The recent tax cut legislation passed by Congress is another poison pill dropped into the social brew. That brew has been poisoned for thirty years by the nonsense of trickle-down economics, as enormous fortunes have been made by brigands with whom the robber barons of the 19th century would have been ashamed to associate. The legislation will have little or no effect on employment, which can only be bettered by finding our way back to a vibrant, productive economy. If we have to jump start that economy by governmental intervention to put people—all people—back to work, then so be it.
The fact that we should never have allowed ourselves to reach the point where such action is required is beside the point. We are there. Americans in vast numbers are losing their homes, their jobs, and their savings, and with home, job, and savings go their self-esteem and their connectedness to community. As we enter the third year of economic bust in America, huge numbers of the unemployed will begin to exhaust their 99 weeks of unemployment compensation. Cold and hunger will then visit America to an extent not felt since the first half of the 19th century. Few who feel this cold and hunger will be unjustified in believing their social contract has been broken, and we may look for a rapid decline in social order, a ramping up of police state repression, and a swift decline into third world status ourselves.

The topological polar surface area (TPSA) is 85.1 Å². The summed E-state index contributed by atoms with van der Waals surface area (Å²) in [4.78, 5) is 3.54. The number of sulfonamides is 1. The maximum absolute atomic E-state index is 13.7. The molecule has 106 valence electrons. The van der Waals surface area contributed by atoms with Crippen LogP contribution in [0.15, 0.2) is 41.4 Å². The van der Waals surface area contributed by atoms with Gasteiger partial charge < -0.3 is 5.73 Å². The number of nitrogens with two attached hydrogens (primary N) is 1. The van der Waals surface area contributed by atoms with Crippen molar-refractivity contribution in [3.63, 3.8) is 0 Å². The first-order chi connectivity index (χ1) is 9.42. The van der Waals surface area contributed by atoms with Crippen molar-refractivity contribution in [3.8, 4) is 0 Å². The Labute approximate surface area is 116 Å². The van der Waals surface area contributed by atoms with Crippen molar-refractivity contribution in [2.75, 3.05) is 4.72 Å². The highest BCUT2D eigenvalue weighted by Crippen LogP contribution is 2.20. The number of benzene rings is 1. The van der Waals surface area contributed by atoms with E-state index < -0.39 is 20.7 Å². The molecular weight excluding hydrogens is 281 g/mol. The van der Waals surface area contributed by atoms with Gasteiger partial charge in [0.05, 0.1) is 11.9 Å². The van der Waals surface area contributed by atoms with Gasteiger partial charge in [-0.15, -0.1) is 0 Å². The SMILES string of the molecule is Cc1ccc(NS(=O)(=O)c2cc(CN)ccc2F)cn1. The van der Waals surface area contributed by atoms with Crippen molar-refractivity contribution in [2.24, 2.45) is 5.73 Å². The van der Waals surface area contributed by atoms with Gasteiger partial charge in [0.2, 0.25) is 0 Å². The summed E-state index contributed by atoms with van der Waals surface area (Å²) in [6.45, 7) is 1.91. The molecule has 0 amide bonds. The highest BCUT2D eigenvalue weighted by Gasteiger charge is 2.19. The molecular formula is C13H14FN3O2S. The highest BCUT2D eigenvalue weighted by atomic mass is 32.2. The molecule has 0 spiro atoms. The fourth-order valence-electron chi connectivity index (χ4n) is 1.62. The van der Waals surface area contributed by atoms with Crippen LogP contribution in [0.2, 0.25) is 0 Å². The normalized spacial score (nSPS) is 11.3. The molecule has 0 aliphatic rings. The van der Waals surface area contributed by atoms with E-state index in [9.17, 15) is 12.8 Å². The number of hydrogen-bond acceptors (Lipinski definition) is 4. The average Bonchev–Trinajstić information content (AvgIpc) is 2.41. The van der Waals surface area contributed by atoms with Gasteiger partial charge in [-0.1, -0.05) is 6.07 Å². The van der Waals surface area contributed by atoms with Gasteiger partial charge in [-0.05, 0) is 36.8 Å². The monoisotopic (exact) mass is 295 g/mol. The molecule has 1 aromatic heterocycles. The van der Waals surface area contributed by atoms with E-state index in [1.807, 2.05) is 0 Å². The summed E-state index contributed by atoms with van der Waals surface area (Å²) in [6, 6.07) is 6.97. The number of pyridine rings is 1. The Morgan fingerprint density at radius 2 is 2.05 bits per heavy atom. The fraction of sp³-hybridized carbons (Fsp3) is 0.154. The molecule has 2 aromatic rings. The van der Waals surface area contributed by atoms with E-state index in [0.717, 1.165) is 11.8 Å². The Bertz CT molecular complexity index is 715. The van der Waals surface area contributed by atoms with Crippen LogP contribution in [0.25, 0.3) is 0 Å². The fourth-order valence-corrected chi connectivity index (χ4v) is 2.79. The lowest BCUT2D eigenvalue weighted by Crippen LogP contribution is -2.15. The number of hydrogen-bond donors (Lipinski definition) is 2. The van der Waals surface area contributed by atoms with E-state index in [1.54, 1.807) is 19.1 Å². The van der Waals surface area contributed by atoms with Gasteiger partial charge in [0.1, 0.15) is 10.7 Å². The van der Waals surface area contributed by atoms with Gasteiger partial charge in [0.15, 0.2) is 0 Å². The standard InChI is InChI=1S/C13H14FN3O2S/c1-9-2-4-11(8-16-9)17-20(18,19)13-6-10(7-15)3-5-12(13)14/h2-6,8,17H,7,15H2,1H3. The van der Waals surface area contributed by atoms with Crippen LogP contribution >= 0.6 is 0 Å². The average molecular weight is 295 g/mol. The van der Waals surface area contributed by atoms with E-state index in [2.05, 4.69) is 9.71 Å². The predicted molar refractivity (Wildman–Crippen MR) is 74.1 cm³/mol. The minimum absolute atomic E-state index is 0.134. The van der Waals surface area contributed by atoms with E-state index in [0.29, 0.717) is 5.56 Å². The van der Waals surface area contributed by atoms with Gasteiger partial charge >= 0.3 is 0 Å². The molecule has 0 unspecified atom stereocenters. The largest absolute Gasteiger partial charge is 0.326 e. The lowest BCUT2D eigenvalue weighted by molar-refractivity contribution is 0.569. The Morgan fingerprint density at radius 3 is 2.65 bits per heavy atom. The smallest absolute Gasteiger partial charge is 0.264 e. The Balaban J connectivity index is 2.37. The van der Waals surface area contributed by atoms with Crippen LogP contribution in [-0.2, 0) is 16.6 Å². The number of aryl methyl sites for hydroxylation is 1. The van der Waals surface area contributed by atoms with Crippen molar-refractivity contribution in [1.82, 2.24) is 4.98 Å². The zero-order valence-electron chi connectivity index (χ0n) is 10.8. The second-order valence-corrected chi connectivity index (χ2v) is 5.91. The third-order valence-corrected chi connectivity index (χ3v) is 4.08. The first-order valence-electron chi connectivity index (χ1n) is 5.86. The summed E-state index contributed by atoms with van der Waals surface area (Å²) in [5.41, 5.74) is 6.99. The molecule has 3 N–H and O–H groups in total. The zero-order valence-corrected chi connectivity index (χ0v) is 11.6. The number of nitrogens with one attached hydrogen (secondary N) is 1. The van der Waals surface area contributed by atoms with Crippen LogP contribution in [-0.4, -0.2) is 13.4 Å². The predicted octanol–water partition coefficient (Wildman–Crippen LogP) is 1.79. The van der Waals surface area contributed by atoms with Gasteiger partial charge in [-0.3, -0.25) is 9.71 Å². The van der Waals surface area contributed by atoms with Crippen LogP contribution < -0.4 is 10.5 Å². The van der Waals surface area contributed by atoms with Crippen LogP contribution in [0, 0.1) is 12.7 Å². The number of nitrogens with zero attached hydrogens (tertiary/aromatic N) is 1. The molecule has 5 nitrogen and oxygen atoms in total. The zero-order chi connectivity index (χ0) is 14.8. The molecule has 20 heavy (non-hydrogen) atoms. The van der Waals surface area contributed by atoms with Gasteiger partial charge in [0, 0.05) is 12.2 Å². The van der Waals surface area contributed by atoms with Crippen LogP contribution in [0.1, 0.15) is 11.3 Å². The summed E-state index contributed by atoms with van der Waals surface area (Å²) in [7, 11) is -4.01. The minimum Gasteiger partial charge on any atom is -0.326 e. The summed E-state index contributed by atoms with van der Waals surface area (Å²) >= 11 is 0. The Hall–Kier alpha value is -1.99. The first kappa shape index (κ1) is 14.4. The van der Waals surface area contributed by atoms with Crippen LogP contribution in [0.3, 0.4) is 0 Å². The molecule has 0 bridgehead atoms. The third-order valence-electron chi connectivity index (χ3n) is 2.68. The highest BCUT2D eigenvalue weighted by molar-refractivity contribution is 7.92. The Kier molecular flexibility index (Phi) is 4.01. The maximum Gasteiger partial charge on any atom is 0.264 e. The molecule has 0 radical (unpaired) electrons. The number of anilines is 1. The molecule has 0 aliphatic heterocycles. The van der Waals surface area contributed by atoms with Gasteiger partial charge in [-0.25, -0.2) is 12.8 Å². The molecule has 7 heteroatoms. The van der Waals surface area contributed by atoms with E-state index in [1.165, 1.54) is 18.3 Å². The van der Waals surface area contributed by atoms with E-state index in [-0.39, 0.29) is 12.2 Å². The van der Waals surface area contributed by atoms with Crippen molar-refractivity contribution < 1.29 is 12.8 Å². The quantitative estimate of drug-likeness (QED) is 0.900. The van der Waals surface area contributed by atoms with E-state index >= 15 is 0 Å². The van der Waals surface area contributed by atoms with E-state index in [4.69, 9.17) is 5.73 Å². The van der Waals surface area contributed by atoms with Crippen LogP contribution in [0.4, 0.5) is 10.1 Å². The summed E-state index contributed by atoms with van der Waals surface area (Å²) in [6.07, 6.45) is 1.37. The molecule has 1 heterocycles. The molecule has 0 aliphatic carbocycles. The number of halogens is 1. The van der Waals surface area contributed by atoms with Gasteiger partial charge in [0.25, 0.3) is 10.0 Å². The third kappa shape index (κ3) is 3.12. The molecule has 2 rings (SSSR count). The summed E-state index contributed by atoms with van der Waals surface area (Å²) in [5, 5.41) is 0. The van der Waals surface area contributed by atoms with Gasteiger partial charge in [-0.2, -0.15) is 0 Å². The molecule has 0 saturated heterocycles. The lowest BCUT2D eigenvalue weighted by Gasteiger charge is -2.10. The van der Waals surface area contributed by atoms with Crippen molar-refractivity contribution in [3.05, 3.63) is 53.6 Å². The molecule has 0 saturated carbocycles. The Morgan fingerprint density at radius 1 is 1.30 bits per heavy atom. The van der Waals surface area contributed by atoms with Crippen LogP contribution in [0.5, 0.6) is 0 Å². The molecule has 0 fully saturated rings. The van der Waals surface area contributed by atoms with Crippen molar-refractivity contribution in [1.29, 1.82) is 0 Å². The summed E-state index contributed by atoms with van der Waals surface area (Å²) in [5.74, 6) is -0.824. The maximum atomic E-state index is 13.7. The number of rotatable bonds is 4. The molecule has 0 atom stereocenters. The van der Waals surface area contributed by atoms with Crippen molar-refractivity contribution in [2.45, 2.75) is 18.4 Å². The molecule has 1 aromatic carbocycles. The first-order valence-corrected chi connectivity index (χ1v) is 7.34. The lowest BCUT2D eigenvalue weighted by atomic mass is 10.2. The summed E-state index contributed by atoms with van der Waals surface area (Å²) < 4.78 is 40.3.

This need not be, howsoever present policies seem to be condemning us to this fate. We, the people, remain the masters of our fate. And while that is still so, we must act, with speed, decisiveness, and a spirit of cooperation not seen since the founding fathers came together from disparate political spheres to establish this grand experiment in the first place.
Dec 11, 2010
We’re all ostriches, our heads in the sand, hoping the threat goes away, hoping it’s not the threat we know it is, hoping someone else will do something about it before we have to because, frankly, we don’t have a clue about what to do.
Robert Reich’s piece in the Huffington Post the other day1 laid it out: The Republican worldview, that government needs to get out of the way and let the free market reign, has captured critical brainshare and momentum in American politics. This has happened despite the fact that this same too-free market has manipulated millions of households into foreclosure and thrown one of ten Americans out of work. Before this worldview is revealed as the disaster it is, Social Security and Medicare/Medicaid could become historical curiosities; the economic powerhouse of the American middle class wither away; and society revert to that horrible Hobbesian vision where the life of man is “solitary, poor, nasty, brutish, and short.”